Ray Lee

World Mind Sports women’s bridge — Day 2

I had planned to post daily blogs on the Women’s event, but there seem to be computer problems in Beijing.  Swan Games, usually the best place to watch or look up match archives, has no feed whatsoever.  BBO carries only 4 matches or so in each round, and the archives from last night have only Round 4 recorded.  That leaves us the WBF site as the only real source of news   There is much promise there — in theory we can get at results board by board and match by match.  In theory.  In fact, we can access hand records, match scores, and standings.  The detailed play by play is also promised, but not yet available.  This was a feature that was implemented last year in Shanghai, about half way through the event, and was a wonderful bonus to team captains.  It’s disappointing that we’re not seeing it from Beijing yet.

So while I was hoping to be able to comment on some of the actual bridge, I am reduced to pontificating on the results so far, and the standings.  Normal service will be resumed as soon as possible.

In Group E, the Q spots are currently occupied by England, USA, Italy, Hong Kong and Lithuania.  The first three are no surprise, and I suspect Hong Kong may soon start slipping down the table, as they have yet to encounter any really serious opposition.  I called the first three to be there in the KO phase, along with Brazil and Egypt. These latter two are mid-table, well within striking distance.  So no real upsets here yet.

Similarly, it will raise no eyebrows to see Spain, China, Russia and Finland occupying 4 of the top 5 spots in Group F.  To see Venezuela in third is unexpected,  but they are not there cheaply — they have played Spain and two mid-table opponents.  Canada had a tough draw in the first two days, but even allowing for that one win and two ties out of six matches is probably a worse start than they hoped for.  Being 30 VPs away from a Q spot playing a VP scale that makes it difficult to pick up points really fast may already have left them too much to do.  However, as last year’s performance in Shanghai showed, it is possible to come back from this kind of start.  It’s going to be up captain John Rayner to field the right lineups and to keep morale up — perhaps the most critical factor.  Tomorrow will tell the tale — all three opponents are in the bottom half of the field, and nothing less than three decent wins will be needed to launch any kind of comeback. Indeed, given that Spain and Venezuela await them on Day 4, I’d say tomorrow has to be a 70-VP day.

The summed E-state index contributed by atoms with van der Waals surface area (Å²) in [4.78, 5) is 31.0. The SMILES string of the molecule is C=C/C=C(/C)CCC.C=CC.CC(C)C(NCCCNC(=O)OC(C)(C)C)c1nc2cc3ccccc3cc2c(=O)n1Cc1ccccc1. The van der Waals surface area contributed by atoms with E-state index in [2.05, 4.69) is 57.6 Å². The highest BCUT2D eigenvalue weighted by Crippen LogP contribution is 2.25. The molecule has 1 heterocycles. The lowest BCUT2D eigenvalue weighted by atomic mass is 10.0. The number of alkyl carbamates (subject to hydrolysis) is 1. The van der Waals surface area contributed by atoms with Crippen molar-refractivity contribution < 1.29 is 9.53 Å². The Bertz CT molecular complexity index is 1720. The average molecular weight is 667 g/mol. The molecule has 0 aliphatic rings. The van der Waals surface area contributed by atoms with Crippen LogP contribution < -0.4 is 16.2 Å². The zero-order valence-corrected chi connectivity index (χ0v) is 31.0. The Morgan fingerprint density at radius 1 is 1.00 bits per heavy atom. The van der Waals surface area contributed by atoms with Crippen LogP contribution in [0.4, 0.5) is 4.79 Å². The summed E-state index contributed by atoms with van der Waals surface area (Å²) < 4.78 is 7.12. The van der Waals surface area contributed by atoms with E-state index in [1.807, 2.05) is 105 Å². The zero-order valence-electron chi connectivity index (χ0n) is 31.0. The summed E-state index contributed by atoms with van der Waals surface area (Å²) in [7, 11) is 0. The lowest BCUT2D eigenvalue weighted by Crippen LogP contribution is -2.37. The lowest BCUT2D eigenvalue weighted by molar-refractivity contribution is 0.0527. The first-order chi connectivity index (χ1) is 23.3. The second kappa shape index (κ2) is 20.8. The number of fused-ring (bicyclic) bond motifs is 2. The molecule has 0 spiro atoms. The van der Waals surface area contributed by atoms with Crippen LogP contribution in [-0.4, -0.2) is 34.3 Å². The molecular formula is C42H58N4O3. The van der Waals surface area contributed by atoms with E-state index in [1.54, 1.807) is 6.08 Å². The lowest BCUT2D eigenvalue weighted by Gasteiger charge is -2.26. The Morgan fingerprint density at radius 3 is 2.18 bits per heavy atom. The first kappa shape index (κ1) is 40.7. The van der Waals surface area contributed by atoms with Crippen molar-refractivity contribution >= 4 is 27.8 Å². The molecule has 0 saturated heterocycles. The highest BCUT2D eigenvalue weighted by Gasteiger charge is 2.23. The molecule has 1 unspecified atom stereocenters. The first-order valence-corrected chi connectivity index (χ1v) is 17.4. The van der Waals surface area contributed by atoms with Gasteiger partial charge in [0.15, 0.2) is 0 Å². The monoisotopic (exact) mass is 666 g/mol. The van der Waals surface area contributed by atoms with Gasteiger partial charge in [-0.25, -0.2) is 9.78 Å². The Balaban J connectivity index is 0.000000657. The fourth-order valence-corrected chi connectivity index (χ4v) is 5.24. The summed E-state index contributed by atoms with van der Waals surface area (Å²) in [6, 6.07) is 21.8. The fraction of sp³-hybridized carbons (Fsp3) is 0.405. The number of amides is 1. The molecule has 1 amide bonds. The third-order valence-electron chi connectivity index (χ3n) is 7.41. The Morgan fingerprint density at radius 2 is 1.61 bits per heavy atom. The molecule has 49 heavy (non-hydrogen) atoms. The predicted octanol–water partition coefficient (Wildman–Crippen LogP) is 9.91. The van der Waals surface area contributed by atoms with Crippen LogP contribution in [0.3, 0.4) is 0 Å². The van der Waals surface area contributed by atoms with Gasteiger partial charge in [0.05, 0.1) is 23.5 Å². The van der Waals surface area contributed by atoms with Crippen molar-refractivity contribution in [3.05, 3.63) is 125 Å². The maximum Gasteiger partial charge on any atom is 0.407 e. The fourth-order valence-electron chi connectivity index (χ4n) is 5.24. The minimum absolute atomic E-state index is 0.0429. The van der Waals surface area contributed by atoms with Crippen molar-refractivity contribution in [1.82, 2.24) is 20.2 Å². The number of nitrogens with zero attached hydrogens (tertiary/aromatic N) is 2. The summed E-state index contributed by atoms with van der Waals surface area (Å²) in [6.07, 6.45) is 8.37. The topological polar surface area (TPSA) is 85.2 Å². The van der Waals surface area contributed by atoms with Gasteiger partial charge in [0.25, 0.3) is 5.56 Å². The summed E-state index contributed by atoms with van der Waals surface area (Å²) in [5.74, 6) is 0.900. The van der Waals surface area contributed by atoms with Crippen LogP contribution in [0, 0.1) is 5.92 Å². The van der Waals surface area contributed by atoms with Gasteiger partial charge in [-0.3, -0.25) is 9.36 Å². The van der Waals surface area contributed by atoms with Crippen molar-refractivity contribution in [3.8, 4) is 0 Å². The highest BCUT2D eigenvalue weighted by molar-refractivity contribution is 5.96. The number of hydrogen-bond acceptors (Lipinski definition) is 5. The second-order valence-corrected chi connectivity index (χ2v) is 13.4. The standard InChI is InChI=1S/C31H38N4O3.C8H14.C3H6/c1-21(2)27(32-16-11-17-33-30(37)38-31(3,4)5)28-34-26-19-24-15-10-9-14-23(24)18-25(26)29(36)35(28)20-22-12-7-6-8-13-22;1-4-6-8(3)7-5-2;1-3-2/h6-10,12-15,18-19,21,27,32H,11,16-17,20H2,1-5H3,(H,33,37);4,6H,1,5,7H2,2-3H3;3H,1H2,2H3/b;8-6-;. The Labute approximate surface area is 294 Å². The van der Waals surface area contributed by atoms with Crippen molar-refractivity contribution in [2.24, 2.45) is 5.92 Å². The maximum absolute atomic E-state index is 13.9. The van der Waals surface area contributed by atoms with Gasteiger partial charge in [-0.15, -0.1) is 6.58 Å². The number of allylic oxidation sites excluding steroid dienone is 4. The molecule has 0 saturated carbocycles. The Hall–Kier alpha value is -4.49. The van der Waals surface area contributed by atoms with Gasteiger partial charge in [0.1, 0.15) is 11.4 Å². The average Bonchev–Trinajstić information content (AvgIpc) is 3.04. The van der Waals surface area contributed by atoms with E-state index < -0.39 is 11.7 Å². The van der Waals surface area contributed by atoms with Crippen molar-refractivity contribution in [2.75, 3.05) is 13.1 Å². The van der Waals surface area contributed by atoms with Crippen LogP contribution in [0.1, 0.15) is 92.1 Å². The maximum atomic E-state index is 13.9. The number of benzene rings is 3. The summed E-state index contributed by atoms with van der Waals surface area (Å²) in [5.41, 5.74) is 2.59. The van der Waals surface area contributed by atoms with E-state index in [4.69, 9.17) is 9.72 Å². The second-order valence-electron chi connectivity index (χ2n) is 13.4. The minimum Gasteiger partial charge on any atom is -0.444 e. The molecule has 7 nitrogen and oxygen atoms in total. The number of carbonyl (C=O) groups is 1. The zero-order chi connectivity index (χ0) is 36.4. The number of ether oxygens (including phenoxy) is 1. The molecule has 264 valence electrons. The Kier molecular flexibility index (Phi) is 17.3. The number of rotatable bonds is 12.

Group F is less even than most, but that may change soon.  The top 5 here have established about a half match separation from the rest of the group.  However, leaders Hungary have yet to encounter any opponent more than barely in the top half of the field, so may come down to earth shortly.  Meanwhile, Sweden, Germany and the Netherlands, as expected, are cruising comfortably.  Singapore knocked off Sweden in the first round, and are 6-0, so look well deserving of their current third spot.  Maybe they are the surprise team this year (there is always at least one!).

If any bridge actually appears on the Internet, I’ll post again later today. If not, expect another round-up tomorrow, as results become available.

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